Jim Guttman in jazz rendition of
"When the Angels Sing"
Judy Bressler returned to sing Tif Vi Di Nacht. Her aunt sang this song in the film by the same name, and this revival is as musically engaging as its sentiment is heartfelt.
But what should come after love songs but the michigas (craziness) that Yiddish show tunes are famous for. Rumenye is the classic Yiddish comedy song. It tells the story of Romanian Jewish life in the typically sarcastic way of an oppressed people. It's also the first song I remember from my childhood. My parents had a 78 rpm recording of it by Mickey Katz and played it until the grooves were suffering as much as the Jews did in the old country. Ms. Bressler sings it in comic splendor with facial contortions and the impropriety that this song demands. Its wry and earthy, like klezmer itself. It's a release from the restraints of Jewish life of both political and religious oppression in Eastern Europe. It's the great music of a people threatened, who use humor and music to express their humanity.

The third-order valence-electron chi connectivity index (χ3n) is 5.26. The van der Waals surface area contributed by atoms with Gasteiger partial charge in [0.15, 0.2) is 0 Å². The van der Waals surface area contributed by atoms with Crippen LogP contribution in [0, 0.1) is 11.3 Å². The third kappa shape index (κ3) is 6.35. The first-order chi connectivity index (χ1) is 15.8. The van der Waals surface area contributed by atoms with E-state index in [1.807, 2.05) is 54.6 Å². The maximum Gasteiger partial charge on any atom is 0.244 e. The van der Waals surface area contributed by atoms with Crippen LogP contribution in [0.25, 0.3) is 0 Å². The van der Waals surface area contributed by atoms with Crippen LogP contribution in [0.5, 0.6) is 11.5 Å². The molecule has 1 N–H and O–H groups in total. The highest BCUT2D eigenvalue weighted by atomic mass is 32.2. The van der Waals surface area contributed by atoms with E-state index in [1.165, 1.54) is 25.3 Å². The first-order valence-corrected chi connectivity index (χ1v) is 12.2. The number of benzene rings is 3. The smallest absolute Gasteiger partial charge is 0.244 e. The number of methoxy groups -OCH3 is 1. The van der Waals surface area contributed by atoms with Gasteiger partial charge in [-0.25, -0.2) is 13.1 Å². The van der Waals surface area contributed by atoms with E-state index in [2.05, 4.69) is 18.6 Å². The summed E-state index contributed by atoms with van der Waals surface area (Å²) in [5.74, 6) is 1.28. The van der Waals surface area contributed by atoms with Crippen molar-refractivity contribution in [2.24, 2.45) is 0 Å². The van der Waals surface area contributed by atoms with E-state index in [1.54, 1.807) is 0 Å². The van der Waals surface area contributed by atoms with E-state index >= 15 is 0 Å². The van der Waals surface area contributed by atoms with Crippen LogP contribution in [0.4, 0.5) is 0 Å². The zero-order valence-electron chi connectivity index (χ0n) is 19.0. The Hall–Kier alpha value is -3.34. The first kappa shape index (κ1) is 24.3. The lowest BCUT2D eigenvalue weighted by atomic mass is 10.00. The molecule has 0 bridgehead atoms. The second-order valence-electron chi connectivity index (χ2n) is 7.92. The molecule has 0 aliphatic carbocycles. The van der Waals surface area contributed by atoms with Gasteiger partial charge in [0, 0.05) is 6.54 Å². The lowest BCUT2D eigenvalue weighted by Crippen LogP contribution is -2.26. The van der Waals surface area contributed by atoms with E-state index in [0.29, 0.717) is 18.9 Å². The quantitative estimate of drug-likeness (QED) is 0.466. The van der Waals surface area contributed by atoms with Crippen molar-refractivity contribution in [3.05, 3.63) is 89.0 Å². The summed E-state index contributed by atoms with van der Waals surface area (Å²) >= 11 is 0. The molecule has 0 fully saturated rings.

Hankus Netsky has kept the Klezmer Conservatory Band alive for 20 years.
Eternally life is with music for klezmer lovers. I'm thankful that Hankus Netsky has kept the Klezmer Conservatory Band alive for 20 years. He's an amazing teacher and enthusiast. Without his leadership the KCB might not have the traditional repertory that attracts growing followers. It's been said that klezmer's audience is growing because of identity politics. I believe klezmer is finding new audiences because of its versatility, variety, and desire to please audiences. For an encore the band played a long, sing-a-long version of Tum Balalayke, another classic that makes the heart expand almost to the verge of tears. It brings people closer, people who don't know each other personally, but share through music a cultural life. [Litt]
If you have any comments or want to notify Larry Litt about performances or shows, you can e-mail him at: firstname.lastname@example.org.
Copyright © 2001 Larry Litt